When you're an Olympic athlete, your body is a finely tuned machine, a precise instrument of competition dependent on exactly the correct mix of nutritional elements to fuel optimum results.
Unless you're Usain Bolt, in which case you just devour Chicken McNuggets by the truckful and outrun the entire planet anyway.
In his newly published memoir, Bolt reveals that during the two weeks of the 2008 Olympics in Beijing, he scarfed down an estimated one thousand nuggets. In excerpts referenced by the New York Post, Bolt called Chinese food "odd" and decided to give McDonald's a try. And for the publicity he's about to give McDonald's, he deserves some sponsorship coin:
“At first I ate a box of 20 [McNuggets] for lunch, then another for dinner," he writes. "The next day I had two boxes for breakfast, one for lunch and then another couple in the evening. I even grabbed some fries and an apple pie to go with it."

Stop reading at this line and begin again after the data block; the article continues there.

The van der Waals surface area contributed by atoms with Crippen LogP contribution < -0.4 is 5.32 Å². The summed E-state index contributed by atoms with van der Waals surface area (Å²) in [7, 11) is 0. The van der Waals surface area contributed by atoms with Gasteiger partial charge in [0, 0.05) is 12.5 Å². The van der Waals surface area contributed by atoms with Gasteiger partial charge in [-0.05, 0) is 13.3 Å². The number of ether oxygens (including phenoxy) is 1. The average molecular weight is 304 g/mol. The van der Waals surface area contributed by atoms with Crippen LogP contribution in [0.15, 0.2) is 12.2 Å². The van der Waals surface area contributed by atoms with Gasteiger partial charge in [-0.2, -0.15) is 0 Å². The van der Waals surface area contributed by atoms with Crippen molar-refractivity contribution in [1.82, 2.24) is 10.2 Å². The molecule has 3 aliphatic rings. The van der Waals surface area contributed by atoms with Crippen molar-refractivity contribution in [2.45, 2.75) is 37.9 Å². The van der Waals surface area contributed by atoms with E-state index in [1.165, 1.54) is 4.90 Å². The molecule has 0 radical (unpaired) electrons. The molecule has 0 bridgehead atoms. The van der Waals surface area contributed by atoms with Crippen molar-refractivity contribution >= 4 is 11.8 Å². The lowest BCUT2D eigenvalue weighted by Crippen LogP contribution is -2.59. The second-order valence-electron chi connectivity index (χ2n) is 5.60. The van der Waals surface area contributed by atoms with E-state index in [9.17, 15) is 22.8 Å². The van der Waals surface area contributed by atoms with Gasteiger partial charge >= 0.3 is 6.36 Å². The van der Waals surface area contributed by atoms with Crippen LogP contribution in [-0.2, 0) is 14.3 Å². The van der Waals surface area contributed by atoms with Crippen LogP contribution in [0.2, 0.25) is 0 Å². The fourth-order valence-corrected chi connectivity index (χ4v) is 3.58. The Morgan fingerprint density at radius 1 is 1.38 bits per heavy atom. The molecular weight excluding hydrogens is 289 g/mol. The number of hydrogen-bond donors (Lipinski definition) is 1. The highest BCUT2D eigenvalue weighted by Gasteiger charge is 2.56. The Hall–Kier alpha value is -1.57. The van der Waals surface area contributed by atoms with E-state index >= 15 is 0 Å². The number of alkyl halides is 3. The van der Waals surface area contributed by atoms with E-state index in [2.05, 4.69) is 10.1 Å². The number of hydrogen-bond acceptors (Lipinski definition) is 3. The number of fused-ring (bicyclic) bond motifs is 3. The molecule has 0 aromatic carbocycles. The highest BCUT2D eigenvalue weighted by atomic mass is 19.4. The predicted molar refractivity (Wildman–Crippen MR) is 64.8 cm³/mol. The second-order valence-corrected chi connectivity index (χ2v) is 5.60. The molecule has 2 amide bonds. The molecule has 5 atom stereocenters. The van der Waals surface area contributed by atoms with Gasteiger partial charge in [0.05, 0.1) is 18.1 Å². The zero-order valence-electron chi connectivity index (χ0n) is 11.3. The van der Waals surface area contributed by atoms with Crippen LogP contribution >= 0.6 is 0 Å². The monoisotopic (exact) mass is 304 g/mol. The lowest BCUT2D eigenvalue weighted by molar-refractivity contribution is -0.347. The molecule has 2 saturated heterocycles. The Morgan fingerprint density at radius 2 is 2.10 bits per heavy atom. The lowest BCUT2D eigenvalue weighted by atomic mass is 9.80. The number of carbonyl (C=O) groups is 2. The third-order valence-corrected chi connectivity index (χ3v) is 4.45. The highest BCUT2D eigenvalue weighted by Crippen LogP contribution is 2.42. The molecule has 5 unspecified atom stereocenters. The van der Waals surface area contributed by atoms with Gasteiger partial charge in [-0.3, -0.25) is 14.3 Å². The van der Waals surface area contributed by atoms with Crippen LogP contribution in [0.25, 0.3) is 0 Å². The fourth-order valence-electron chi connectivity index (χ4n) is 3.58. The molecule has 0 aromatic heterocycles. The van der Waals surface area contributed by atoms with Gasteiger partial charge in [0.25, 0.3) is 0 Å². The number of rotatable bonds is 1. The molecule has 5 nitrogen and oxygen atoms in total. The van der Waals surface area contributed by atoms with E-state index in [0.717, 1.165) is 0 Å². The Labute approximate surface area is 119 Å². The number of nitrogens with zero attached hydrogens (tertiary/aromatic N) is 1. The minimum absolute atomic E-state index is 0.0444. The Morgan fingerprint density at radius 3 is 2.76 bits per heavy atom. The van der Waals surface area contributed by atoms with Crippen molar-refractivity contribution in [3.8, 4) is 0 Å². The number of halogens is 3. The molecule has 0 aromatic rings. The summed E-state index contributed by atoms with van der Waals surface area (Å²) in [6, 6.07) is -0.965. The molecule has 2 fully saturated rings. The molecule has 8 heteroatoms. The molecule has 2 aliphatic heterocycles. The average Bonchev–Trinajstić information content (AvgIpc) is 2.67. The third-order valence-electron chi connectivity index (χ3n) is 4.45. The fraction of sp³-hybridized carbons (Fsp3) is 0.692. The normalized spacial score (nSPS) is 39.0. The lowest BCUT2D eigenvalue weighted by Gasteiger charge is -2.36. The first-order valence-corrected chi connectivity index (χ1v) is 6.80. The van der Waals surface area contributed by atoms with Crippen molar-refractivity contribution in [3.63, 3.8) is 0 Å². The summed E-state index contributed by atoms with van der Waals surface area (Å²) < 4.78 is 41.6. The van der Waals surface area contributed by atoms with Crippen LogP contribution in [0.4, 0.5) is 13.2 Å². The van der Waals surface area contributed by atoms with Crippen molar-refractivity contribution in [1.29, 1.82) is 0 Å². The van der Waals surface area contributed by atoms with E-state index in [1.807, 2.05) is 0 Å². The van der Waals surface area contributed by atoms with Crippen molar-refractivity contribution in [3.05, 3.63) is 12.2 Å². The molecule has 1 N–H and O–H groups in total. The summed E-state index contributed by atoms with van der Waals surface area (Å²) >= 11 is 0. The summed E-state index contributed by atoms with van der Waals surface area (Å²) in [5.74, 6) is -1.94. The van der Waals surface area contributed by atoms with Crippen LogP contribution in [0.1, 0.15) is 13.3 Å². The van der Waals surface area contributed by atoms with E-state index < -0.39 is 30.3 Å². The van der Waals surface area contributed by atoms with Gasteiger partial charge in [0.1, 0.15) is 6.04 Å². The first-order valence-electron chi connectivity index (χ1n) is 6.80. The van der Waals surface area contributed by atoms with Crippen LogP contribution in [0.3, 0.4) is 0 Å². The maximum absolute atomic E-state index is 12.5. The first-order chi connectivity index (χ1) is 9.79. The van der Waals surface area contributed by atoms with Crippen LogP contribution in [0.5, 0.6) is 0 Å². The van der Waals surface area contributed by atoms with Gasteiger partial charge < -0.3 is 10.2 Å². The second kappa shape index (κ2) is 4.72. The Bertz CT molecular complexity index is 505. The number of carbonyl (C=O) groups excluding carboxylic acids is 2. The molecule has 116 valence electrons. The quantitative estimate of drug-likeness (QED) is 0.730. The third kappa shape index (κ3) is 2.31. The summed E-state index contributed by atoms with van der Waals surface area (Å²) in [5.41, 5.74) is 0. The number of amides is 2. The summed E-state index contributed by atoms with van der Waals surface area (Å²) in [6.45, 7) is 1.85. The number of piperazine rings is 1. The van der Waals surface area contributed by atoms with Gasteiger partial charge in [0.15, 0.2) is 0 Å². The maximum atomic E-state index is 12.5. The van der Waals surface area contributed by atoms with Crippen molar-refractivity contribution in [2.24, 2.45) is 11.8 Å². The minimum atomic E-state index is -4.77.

[Photos: 2014 Sochi athlete Aja Evans]
Apparently that wasn't enough; Bolt estimates he vacuumed down 100 nuggets every 24 hours for ten days. Also during that time, he happened to win gold medals in the 100 meter, 200 meter, and 4x100 meter relay events. It's reminiscent of the old story about swimmer Michael Phelps, like Bolt one of the most decorated Olympians in history, eating 12,000 calories a day during his training. (Phelps later said the story was untrue.)
Nutritionally, each nugget contains 47.5 calories and 3 grams of fat, so Bolt was consuming 4,750 calories and 300 grams of fat from nuggets alone. For perspective, the average American male takes in 2,512 calories and 93 grams of fat per day, while the average woman takes in 1,778 calories and 66 grams of fat.
In other words, if you're not running fast enough to burn off nearly 5,000 calories of nuggets each day, you might want to avoid Bolt's diet.
- Usain Bolt